Part 1: Smartphone Manufacturers Quietly Lay the Groundwork
Passwords are the ultimate lose-lose. They simultaneously provide a poor user experience and represent a tremendous security risk. The high volume of passwords that users have are too difficult for most to remember. As a result, they use non-secure, easily guessed passwords or they reuse passwords, making all systems only as secure as the weakest one. Because of this, passwords are the leading attack vector used in data breaches. And enterprises have been well aware of these risks, but haven’t had a viable alternative. But change is in the air, and it’s been in the air for longer than you might think.
Leaders in a Passwordless Revolution
Few people think of our smartphones as being leaders in a passwordless revolution. Every time we reach for our smartphones, we hardly notice that they use passwordless authentication for secure access. Whether it is the latest Apple iPhones using “Face ID” facial recognition or the Samsung Galaxy mobile devices and their Ultrasonic Fingerprint scanner, these devices have quietly been changing how we authenticate. In effect, for nearly a decade, through the use of ubiquitous biometric sensors and subtle software tweaks, smartphone manufacturers have been conditioning us to adopt the mindset and habits required for fully embracing a passwordless future. These manufacturers have often positioned this as a convenience factor, but, in reality, they have been slowly making us more secure.
Apple and other smartphone manufacturers have been unobtrusively fostering this “movement” by eliminating the traditional barriers and inertia that prevented the removal of passwords. This process began with the use of biometrics in smartphones and has made its way to almost every device we interact with. In the past, biometrics were not widely used because sensors were pricey, often low quality, and awkward to implement. In addition to these business and technical issues, users were wary about biometrics for fear of sharing their private information.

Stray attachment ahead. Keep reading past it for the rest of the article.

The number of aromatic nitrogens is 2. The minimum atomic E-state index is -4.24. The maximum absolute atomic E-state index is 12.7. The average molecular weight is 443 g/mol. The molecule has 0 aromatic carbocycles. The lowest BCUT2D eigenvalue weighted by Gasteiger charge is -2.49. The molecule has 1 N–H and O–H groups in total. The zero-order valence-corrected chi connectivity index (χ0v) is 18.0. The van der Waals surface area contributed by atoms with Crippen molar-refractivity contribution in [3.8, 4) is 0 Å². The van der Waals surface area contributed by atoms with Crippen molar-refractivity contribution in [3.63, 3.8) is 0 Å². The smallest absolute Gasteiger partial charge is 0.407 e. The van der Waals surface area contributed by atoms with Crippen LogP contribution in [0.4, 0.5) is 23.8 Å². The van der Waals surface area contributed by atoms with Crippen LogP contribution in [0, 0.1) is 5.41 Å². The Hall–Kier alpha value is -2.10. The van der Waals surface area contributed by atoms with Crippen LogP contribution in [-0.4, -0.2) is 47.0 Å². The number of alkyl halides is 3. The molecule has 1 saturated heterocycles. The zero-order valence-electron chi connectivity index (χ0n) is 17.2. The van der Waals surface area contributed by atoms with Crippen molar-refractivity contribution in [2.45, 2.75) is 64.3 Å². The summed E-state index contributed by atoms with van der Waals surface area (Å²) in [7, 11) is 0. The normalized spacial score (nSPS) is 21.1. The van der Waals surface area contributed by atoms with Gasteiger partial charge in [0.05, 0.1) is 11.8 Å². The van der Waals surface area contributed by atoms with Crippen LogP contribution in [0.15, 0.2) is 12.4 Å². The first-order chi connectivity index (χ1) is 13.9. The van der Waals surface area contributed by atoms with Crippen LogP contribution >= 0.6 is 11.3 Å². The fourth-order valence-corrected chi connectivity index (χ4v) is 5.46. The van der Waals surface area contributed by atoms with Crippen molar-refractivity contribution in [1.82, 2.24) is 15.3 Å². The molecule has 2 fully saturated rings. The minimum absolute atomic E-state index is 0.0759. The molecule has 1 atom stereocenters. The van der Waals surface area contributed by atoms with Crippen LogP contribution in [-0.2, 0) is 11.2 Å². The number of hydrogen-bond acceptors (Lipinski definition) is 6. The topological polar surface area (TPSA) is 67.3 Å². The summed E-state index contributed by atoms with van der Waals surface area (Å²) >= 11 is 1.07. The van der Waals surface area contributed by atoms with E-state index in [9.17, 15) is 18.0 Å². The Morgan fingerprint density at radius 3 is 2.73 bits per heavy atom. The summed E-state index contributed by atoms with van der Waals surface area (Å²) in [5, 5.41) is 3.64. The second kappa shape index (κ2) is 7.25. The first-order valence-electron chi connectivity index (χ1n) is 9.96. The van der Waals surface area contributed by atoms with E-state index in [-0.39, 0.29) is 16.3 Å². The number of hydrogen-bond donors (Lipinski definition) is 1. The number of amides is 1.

Over the past 10 years, Apple and other smartphone manufacturers have pioneered the use of this security and privacy-preserving technology, which turns their devices into secure enclaves. As a result, biometrics have become ubiquitous. Today, the technology has evolved to a point where these new and improved sensors are widely available and inexpensive, making it easy and cost-effective for manufacturers to embed them into devices of every type. And equally important, the new generation of sensors, when paired with the right software are so user-friendly and transparent that consumers don’t even think twice about biometrics anymore.
Smartphone manufacturers have paved the way for passwordless authentication and have made it habitual, and now people use these methods of authentication dozens of times a day without a second thought. This access technology has evolved from a vision into an everyday reality that is moving beyond the realm of mobile devices into other forms of authentication. Now software-based biometrics, which takes advantage of the high-quality cameras used in mobile phones, can allow for cross-platform biometrics without the need for special sensors.
The FIDO Alliance has been instrumental in driving passwordless authentication. (FIDO stands for “Fast IDentity Online”) The stated mission of the open industry association is the promotion of “authentication standards to help reduce the world’s over-reliance on passwords.” The FIDO Alliance strives to improve authentication with open standards that are more secure than passwords, simpler for consumers to use, and easier for service providers to deploy and manage.
In Part 2 of this blog series, we’ll take a look at how the FIDO Alliance and other technology leaders have helped address the challenges associated with moving beyond the device for passwordless authentication.
Thanks to smartphone providers, this great functionality has gained broad market acceptance. How can you make use of it in your own applications? You’ll need to leverage an identity and access management (IAM) platform like ForgeRock. Check out Part 3 where we discuss our unique approach to passwordless authentication.